The Vampire Curse

THE KISS OF DEATH

Teena Halliday, paying an extended visit to Rentlow Retreat, doesn’t want to pose for Jeremy Rentlow, a noted sculptor. There are malicious rumors that he is a vampire, which make Teena uneasy. But Jeremy persists and Teena finally gives in.

Soon after the sittings are underway, Teena begins to feel weak and tired, but Jeremy refuses to let her miss a session. Suddenly Jeremy tells his family of their engagement. Teena does not love him but she does not have the strength to protest. It is as if she has become his prisoner, with no will of her own.

Then Teena notices strange marks on her neck. She dares not ask – are they the marks of a vampire? Is Jeremy’s kiss the kiss of death?

Copyright 1971 Coronet Communications Inc. First Paperback Library Edition January 1971. Cover art Victor Kalin.

Teena Halliday’s mother, the exotic Margaretha, is getting married. Again. She has a six month honeymoon planned in South America with her handsome new beau and there is absolutely no way she can have an eighteen year old daughter in tow. So dear old mum has arranged for Teena to travel four thousand miles across the globe to go stay with distant relatives in New England, and her daughter has just four days notice to pack what she needs and leave the Mediterranean villa she has come to call home.

Teena is devastated by this bombshell, but there is a tiny ray of hope – for her father, whom she hasn’t seen in over twelve years, has written to say he will be meeting her at the airport in Boston.

However, when Teena arrives in Boston her father is nowhere to be found. Instead she is met at the airport by Rory, a family friend of the Rentlows. Rory is tall and handsome, with green eyes and ‘competent’ hands but Teena is too upset by her missing father to notice.

Arriving at Rentlow Retreat, Teena is introduced to her new ‘family’ -  the unwelcoming Aunt June and surly Uncle Charles, her niece, the slightly manic Estrella, who has a massive crush on Rory herself and who is already treating Teena like a competitor for his affections. And then there is cousin Jeremy, the mysterious sculptor – tall and dark with glittering eyes – who has attached himself to the Rentlow family in more ways than one.

Brought up in posh boarding schools in Europe, Teena is not sure what to make of this rag-taggle lot. But, stifling her qualms, she is determined to keep a bright outlook on the situation. Her father must be around here somewhere, and at least she has Scuffy, the cute friendly terrier with whom she can take for long, relaxing walks in the surrounding woods. After all, Teena tells herself as she settles in to her first night at Rentlow Retreat, how bad can things be?

The next day, an ancient mirror falls on her head and Scuffy dies of a strange wasting disease. Things go from bad to worse as Scuffy’s burial gives Jeremy the perfect excuse to show Teena his special pet cemetery at the bottom of the garden. It’s a shadowed place, eerily quiet, dotted with sculptures of the animals buried there, each marble lovingly carved by Jeremy himself…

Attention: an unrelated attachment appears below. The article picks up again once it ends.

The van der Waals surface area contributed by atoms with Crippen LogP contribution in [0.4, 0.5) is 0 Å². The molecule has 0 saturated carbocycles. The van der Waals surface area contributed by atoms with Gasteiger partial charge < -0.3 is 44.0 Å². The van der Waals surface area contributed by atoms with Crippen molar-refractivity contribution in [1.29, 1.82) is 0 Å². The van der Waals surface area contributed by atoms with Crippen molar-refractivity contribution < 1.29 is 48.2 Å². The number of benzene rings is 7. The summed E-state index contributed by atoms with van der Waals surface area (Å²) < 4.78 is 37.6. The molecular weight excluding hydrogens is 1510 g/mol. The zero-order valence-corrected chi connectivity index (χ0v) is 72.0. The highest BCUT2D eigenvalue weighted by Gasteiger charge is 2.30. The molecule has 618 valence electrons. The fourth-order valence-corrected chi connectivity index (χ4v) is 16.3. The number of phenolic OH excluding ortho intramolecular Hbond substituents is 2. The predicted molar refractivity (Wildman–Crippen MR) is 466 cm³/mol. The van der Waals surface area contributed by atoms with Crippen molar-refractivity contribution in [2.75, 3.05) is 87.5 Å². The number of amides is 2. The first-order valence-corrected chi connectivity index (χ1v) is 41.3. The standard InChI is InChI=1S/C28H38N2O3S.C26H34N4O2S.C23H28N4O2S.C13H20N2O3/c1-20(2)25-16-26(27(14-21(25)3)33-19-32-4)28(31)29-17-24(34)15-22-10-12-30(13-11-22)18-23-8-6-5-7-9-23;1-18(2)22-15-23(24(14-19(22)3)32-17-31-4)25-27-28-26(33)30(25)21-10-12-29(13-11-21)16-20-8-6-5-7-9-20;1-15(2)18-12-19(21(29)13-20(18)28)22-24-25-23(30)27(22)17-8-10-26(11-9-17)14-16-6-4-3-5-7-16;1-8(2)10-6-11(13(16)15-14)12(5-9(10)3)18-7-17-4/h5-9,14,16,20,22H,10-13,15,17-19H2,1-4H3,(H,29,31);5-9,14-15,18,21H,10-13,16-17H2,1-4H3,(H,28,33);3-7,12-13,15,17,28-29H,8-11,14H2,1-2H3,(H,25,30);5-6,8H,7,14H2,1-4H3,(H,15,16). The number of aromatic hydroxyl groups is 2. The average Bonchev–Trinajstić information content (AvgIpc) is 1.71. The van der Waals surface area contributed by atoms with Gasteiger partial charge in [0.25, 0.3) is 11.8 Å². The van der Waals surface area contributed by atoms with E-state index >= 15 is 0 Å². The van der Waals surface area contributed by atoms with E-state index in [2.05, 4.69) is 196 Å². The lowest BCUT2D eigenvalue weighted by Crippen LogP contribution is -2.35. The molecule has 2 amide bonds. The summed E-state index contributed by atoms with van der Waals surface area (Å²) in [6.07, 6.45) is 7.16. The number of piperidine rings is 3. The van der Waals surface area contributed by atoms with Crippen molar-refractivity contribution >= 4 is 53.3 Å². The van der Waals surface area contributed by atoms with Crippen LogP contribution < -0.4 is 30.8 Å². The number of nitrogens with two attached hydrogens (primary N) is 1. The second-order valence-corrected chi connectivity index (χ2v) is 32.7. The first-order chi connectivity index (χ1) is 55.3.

I allowed him to lead me from statue to statue. Unwillingly, and with a peculiar pounding of my heart, I listened while he told me about each of them, and how he had sculpted them, and how the models had died and been buried.

Jeremy’s voice went on, low, husky, hypnotically gentle, giving me the names, even the biographies, of the pets he had buried there.

And then, suddenly smiling, he said, “I hope you don’t think that I’m showing off, Teena, love. I just wanted you to have a good look. As a homage to what I’ve loved, I suppose. And to see if you think all this a fitting memorial.”

I felt a sudden cold, the silence around us had become painful. But I said, “Off course it is, Jeremy. You do beautiful work.”

Oh dear. Teena is finding Rentlow Retreat a little difficult to adjust to. Her unease increases once Scuffy is buried, for that is when Jeremy turns all his glittery-eyed attention on to her, suggesting she starts to model for him. Teena has a bad feeling about this. A very bad feeling. Hastily making excuses, she does what she can to put him off, but Jeremy’s hypnotic stare and indomitable will are proving all too impossible to resist….

Overall I enjoyed The Vampire Curse – it had vampires, romance, an interesting heroine, and enough spills ‘n’ chills that kept me turning the pages. The gory stuff wouldn’t suit many of today’s readers (well, there wasn’t any gore) but I did like the creepy touches and precarious locations scattered throughout this story –there were mazes to get lost in, cliffs to fall off of and lots of crumbling architecture tumbling down on people’s heads.

Daoma Winston was born in Washington D.C November 1922. I’ve reviewed a couple of her books on this blog – The Love of Lucifer and The Devil’s Daughter and, though her writing can be a little on the light side when it comes to blood and guts horror, I love the unusual settings and macabre twists to her tales.  Four out of five stars.

The Love of Lucifer

The Letters

Ghosts of the Past

The Mysterious Stranger

Murder…

These were what Nan Sue Carollton found when she returned to the old manor house to find out why her sister Joanne had stopped writing. But Joanne was dead now – the victim of a madman, or a calculating killer? And then, as if history were repeating itself, Nan Sue realized that whatever evil had destroyed Joanne was waiting around the next corner – for her…